Steve Mahabir – Angel In Parkdale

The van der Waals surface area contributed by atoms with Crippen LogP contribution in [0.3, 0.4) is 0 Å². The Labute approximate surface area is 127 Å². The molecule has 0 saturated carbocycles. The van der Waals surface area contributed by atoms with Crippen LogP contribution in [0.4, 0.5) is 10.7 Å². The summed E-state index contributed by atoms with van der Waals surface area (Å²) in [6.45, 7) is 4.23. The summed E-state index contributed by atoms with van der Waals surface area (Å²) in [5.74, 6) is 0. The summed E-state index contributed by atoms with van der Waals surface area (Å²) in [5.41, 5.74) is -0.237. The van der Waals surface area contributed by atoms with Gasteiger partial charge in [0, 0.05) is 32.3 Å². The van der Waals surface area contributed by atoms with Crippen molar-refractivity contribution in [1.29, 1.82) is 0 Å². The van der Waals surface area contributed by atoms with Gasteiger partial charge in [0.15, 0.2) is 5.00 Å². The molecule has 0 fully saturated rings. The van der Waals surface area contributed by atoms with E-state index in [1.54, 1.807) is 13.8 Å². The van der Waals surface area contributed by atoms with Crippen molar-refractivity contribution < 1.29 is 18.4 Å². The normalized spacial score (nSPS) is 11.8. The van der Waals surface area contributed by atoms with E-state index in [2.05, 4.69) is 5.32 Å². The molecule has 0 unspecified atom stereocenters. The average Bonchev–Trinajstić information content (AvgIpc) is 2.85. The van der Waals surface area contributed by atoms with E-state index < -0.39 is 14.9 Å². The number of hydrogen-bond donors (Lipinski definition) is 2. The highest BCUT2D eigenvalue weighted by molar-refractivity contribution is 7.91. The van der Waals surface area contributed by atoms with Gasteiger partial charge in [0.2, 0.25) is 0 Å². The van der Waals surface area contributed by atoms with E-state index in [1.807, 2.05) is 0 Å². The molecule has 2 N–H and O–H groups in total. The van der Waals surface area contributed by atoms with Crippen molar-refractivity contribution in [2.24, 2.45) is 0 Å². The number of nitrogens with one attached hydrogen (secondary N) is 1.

Steve Mahabir’s Angel In Parkdale is something of a sprawling epic. With 16 tracks, it might at first appear cumbersome and unwieldy, but Mahabir’s delivery and construction leads the listener with ease through his songs. Opening with ‘Last Night I Had A Dream’, there is immediately a progressive feel which begins with a dark tone that unfolds to eventually release an electric, spluttering guitar part that stands out as if it is its own character in its own right. The blend of tones and styles is strong, with ‘Believe What You Want’ starting with distant, bell like chimes and a yearning voice, before giving way to a traditional country number. With its laid back lap steel notes and easy going guitar strums, it’s a calming song with a lullaby feel that then goes on to unload some arrestingly overdriven guitars and a gorgeous swirling organ. Things are taken up a notch on ‘Change Your Mind’, taking those familiar country tropes and really stirring them up to create a frenzy of excitement, while ‘Riding Cowboy’ puts some quirky percussion to good use underneath fun, parping brass that creates an off kilter feel that is exciting and atmospheric. The characteristic brass notes continue to ring out on ‘Watch Your Mouth’ acting as a confirming response to the track’s refrain. As an album, Angel In Parkdale manages to carefully balance a traditional country vibe with a huge, blustering rock sound. As a result, a particularly distinctive tone is created for Steve Mahabir’s own unique voice to run riot in like a huge sonic playground. ‘Can’t Stop’ shows this with clarity, as the guitars screech and squeal alongside the repeated mantra of “Leave me along”, while ‘Wild Woman’ really is a wild track with a deep bass rumble, wailing guitar notes and a classic rock organ that acts as a glue to keep everything from coming unstuck. Certainly, there is a consistency that runs through the album. While there are plenty of familiar codes and styles that will be immediately recognisable to any music lover, there is a playful experimental attitude which lifts up the record and allows itself to be scrutinised under the light without coming out for the worse. To be sure, the scraping bleep of ‘Hope I.C.U.’ succeeds in creating a sense of those medical machines that bark out their unrelenting tones, always sitting somewhere between hope and despair when the final outcome of life remains to be decided. It’s on the album’s closing track, ‘Exit To The Stars’, where all those sounds we have met along the way are all brought together for one last hurrah, with a rich piano layer running underneath like a river of notes leading the listener towards the inevitable conclusion that lies ahead. When it all eventually comes to an end, there’s the remaining feeling that Steve Mahabir has certainly set out to achieve something reasonably ambitious, and it’s fair to say that he just might have pulled it off.